Changes coming to trio of bad Portsmouth junctions


PORTSMOUTH — Three infamous Portsmouth intersections are among those targeted by the state Department of Transportation (RIDOT) for a  new low-budget traffic safety program.

The three Aquidneck Island towns will be the first targeted by the program called Rhode Island’s Strategically Targeted Affordable Roadway Solutions (RISTARS) meant to improveintersections with high levels of congestion and crashes. The first area of Rhode Island included in this program is Aquidneck Island where 13 intersections are on the list.

Work in Portsmouth involves:

•  Signing and striping improvements at the intersections of West Main Road at Bristol Ferry Road and East Main Road at Turnpike Avenue.

• Restriping of crosswalks and signage work at the intersection of West Main Road and Union Street, a corner that is always on the state's list of most hazardous intersections..

The department used state traffic statistics and also worked with the Aquidneck Island Planning Commission, which studied transportation needs across the island in its 2011 Aquidneck Island Transportation Study.

“This is a systematic and data-driven approach,” RIDOT Director Michael P. Lewis said. “This program will help identify problem areas and provide the department with the best information possible to determine which projects to tackle first.”

Through a $345,000 contract with Arden Engineering Constructors of Pawtucket, RIDOT will make changes in signage and striping to better organize and guide traffic on the island. There will be changes to traffic patterns, with increased safety measures for pedestrians and cyclists.

Motorists will see evidence of this project this week with work on Route 138A (Memorial Boulevard), from America’s Cup Avenue in Newport to Aquidneck Avenue in Middletown.  The road will be restriped to establish bicycle lanes and share-the-road segments in each direction. In certain areas where the width of the roadway cannot accommodate a bike lane, RIDOT will install large stenciled markings it calls “sharrows” on the pavement. These indicate that motorists must share the roadway with cyclists.

There will be minimal changes to on-street parking as part of the new traffic patterns, although RIDOT will eliminate one lane of travel on Memorial Boulevard westbound from the area of Aquidneck Avenue to Rhode Island Avenue for installation of a bike lane. 

Also on Aquidneck Island, RIDOT is planning to restripe the entire length of Coddington Highway to West Main Road in Middletown. Through a safety improvement commonly referred to as a “road diet,” the Department will restripe the roadway from a four-lane traffic pattern to a two-lanes with a center turning lane. This effort is seen as a traffic calming measure that improves safety by reducing the speed of traffic.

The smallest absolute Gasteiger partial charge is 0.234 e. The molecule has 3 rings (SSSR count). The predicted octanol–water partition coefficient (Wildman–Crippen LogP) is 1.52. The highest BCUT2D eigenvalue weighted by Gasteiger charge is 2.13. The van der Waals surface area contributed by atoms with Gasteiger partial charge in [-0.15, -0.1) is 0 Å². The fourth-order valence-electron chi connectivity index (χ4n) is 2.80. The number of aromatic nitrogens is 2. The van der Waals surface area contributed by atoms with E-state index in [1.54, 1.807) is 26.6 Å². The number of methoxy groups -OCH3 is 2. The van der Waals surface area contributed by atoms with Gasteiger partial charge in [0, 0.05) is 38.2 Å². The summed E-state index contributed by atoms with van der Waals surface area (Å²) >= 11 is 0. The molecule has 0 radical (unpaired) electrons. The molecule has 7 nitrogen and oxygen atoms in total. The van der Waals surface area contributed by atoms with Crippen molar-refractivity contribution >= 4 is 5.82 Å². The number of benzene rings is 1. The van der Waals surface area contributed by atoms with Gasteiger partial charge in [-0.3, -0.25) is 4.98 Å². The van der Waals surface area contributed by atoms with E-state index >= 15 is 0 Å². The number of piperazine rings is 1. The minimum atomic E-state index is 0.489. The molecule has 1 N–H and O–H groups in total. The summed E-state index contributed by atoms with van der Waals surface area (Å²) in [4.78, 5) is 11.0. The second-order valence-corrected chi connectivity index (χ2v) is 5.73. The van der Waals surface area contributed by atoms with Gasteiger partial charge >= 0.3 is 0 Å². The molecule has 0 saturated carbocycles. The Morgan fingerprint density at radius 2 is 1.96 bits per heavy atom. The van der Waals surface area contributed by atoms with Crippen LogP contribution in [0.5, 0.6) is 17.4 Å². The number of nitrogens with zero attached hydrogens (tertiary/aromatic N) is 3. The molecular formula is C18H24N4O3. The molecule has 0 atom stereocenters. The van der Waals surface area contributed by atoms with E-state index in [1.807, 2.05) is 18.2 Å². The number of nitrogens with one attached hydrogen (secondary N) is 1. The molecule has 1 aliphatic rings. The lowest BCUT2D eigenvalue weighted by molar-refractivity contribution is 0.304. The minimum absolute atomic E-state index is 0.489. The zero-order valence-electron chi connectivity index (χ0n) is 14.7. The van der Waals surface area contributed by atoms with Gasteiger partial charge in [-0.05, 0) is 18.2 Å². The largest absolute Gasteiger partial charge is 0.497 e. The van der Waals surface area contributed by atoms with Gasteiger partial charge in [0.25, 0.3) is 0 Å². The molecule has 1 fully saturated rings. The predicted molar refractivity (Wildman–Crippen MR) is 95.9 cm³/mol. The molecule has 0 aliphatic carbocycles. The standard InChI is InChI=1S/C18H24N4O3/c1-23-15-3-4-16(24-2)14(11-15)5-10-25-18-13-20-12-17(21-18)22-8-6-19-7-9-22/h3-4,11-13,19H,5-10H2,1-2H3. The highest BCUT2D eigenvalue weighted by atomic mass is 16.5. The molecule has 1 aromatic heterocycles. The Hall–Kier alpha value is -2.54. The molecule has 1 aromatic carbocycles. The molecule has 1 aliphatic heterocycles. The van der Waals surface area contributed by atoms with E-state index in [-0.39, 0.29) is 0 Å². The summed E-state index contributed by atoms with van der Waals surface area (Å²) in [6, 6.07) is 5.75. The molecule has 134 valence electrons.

A similar traffic pattern change was implemented on Route 138 (East Main Road) in Portsmouth in 2008 to help reduce traffic speeds and make it easier for pedestrians to cross the road.

Other work includes:


• Installation of new striping and curbing at the rotary at J.T. Connell Highway and Admiral Kalbfus Road so it functions more like a modern roundabout.

• Installation of protected left-turn signals on Bellevue Avenue at the intersection with Memorial Boulevard.

• Sign improvements at the intersection of Admiral Kalbfus Road and Malbone Road.

• Restriping of crosswalks, and improvements to pedestrian signal crossing lights, including the addition of countdown timers on America’s Cup Avenue.


• Sign and striping improvements at the intersections of Admiral Kalbfus at West Main Road, East Main Road at Aquidneck Avenue, East Main Road at Turner Road, and Aquidneck Avenue at Green End Avenue.


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Jim McGaw

A lifelong Portsmouth resident, Jim graduated from Portsmouth High School in 1982 and earned a journalism degree from the University of Rhode Island in 1986. He's worked two different stints at East Bay Newspapers, for a total of 18 years with the company so far. When not running all over town bringing you the news from Portsmouth, Jim listens to lots and lots and lots of music, watches obscure silent films from the '20s and usually has three books going at once. He also loves to cook crazy New Orleans dishes for his wife of 25 years, Michelle, and their two sons, Jake and Max.